The Art of Practice Engagement

by | Dec 22, 2020 | Articles, Practice Services

“Change is hard at first, messy in the middle, and gorgeous at the end.” 

— Robin Sharma

Healthcare transformation is happening now. Although briefly slowed and nudged to the side by the COVID pandemic, the shift by payers from the old “fee-for-service” care model to Value-Based Care (VBC) is an inevitable and relentless change in healthcare philosophy, and the future of each practice depends on transformation that entails whole practice and physician engagement.

Future success in Value-Based Care belongs to practice leaders who will forge core values such as creativity, enthusiasm, and fortitude. These values will permeate throughout the team, forming a shared vision and mission. An engaged, team-based practice is in a constant state of preparedness for new opportunities, while reaping rewards such as improved patient outcomes and satisfaction, improved staff satisfaction and less staff turnover.

Effective physician practice engagement requires mastery of 5 key elements.

  1. Belief and desire for change
  2. Planned change
  3. Shared vision
  4. Effective communication
  5. Performance measuring and reporting

Begin by Believing In – and Desiring – Change

The transformation process begins with a desire to change and a belief that change is needed. Leaders must convey these values to the team.

Transformation begins with the physician. Physician engagement and leadership sets the tone for the entire practice. An engaged physician improves patient care by improving the work environment and setting the tone for the practice. The staff perceives optimism and enthusiasm and quickly mirrors these values, conveying them to the patients, while eagerly giving their best at each encounter. Thus, change will no longer consist of dragging resistant participants along, but will become a “new normal.” An environment of stretching and adapting will become part of the culture.

The vision must be clear and confident, demonstrating not only the “how”, but also the “why”.

Once your team imbibes the “why,” they will become accountable and empowered, creating a culture of creativity which will stretch imaginations and bring forth new ideas and innovations.

As you transition through change, begin scouting new leaders within your organization who embody the spirit of change and creativity. These key staff members who are identified as champions of change will reach for the baton and run the course valiantly, while effortlessly bringing others along with them.

Create a Plan

Now that the vision is clear, a medical practice roadmap will be necessary to achieve change. Establish specific, clear, and measurable goals. Your medical practice plan and roadmap must be consistently communicated, lest the focus becomes lost and the vision blurry. Provide clear rationale as to how each staff member contributes to the plan. Provide clear expectations for each team member’s role. When reviewing goals, never blame, but gain perspective and input by asking 3 simple questions:

  1. What went right?
  2. What went wrong?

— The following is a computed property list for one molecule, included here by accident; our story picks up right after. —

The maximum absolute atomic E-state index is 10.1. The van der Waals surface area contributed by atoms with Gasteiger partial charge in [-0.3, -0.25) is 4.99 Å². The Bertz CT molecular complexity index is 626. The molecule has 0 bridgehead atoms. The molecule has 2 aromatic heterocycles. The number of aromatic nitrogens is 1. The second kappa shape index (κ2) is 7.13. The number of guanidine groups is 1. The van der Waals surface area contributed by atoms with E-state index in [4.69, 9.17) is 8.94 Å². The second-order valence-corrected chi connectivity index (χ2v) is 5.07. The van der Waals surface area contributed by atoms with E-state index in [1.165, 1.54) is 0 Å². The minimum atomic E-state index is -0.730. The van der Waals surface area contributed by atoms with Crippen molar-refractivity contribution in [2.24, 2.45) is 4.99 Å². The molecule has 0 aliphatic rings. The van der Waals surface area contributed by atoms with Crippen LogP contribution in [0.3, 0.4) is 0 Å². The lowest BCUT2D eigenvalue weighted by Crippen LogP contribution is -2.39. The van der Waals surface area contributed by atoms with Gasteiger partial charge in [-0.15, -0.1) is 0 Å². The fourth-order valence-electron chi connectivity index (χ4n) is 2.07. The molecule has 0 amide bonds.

3. What should we do differently?

Expect setbacks, adjust, and move forward.

Transmit the Vision

Frequent and effective communication strengthens your team and will give them knowledge and confidence in the vision. Create formal daily huddles or weekly meetings designed to share the vision and solicit ideas and thoughts in order to gain valuable input from staff members. Understanding that each member of the team interacts with patients at different points of service and listening openly to input will give you glimpses into facets of the practice that were formerly unseen. Give your team an “open door policy” access to leaders, developing a supportive culture where ideas and criticisms can be fearlessly shared. Encourage feedback and be willing and ready to try new ideas.

Provide Regular Feedback

Once concrete, measurable goals have been established and agreed upon, break the goals into easily attainable chunks, all of which roll up into the final product. Use external and internal data for benchmarking, reinforcing, and highlighting success. Data is essential in comparing practices against industry standards. It is a tool used to see where you have been and where you are going. Frequent feedback redefines and solidifies the vision, increasing commitment and accomplishment and creating pride in ownership. Feedback fosters healthy competition and motivates innovation, resulting in smooth transitions. Frequent feedback will keep the goals in sight and keep your organization on course.

Conclusion

Physician practice engagement is for the bold and optimistic, who both believe in – and desirechange. Creating a culture of teamwork and ownership is an arduous journey that is not for the faint of heart, yet the dividends of staff synergy and longevity – and a shared mission – will quickly lead to improved patient outcomes, driving the transformation process and positioning practices for success as the future and rapidly changing landscape of healthcare unfolds.

To learn more, reach out to the Practice Transformation specialists at Medical Advantage.

References:

Bleser, W., Miller-Day, M., Naughton, D., Bricker, P., Cronholm, P., & Gabbay, R. (2014, January 01). Strategies for Achieving Whole-Practice Engagement and Buy-in to the Patient-Centered Medical Home. Retrieved September 23, 2020, from https://www.annfammed.org/content/12/1/37.short

Beeson, S. (2009, April 01). Practicing Excellence: Your Role in Practice Transformation. Retrieved September 23, 2020, from https://www.aafp.org/fpm/2009/0300/p28.html

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